Q: How do I upgrade the Hard Disk?
A: It depends on the BIOS version of your Toshiba portable (see below for instructions how to check the BIOS version). Most Toshiba T3200SXC BIOSes are restricted to CONNER hard-drives of either 40 or 120 megabytes size. On boot-up, the BIOS queries the IDE controller for hard-drives, and depending on your BIOS version, one of two things will happen:
You have a couple of options:
Note: If you plan to use a drive other than what is supported by your BIOS, I highly recommend a BIOS HDD overlay software, so that you may avoid data corruption.
Q: I upgraded the hard disk on my Toshiba, but now it refuses to boot, or detect the hard disk.
A: If you have verified the replacement disk is fully working, then your computer must be using a BIOS version that only detects and supports Conner hard disks. See above for details.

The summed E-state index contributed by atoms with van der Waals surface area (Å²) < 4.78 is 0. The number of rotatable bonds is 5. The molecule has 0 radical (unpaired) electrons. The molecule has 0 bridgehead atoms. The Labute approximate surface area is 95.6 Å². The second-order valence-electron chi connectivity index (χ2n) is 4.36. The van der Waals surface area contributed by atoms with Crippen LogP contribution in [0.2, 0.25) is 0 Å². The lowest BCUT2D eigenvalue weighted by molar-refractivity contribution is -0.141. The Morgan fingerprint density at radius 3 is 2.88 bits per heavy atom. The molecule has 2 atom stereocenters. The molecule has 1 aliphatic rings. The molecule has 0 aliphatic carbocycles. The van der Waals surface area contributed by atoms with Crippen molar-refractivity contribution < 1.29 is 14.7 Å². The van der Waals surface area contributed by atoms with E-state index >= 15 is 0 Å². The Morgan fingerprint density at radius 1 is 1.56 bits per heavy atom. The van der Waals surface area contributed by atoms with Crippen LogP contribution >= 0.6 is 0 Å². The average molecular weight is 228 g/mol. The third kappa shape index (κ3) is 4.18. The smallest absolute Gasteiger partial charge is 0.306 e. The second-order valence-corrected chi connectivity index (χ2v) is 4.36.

Q: How do I check the BIOS version?
A: You need to open the portable computer. Remove the four screws from the bottom front of the laptop. Open the screen lid. The keyboard should now lift up starting from the front. You may need to pry the keyboard a little. Once the keyboard is off, remove two screws at the rear of the EM shield between the keyboard and the motherboard. Remove the EM shield. You will see three chips. The one at the bottom right corner is the BIOS chip. I've only seen 003C, 003E and 003F out in the wild. If you have a different BIOS version, please take a picture of it and send it over! If you have the capability to read the BIOS chip, I would appreciate a BIOS image. I will gladly host it on this site.
|Dumping and Copying Toshiba BIOS ROM||1.9 MB|| How to dump and copy your BIOS from a T3200SX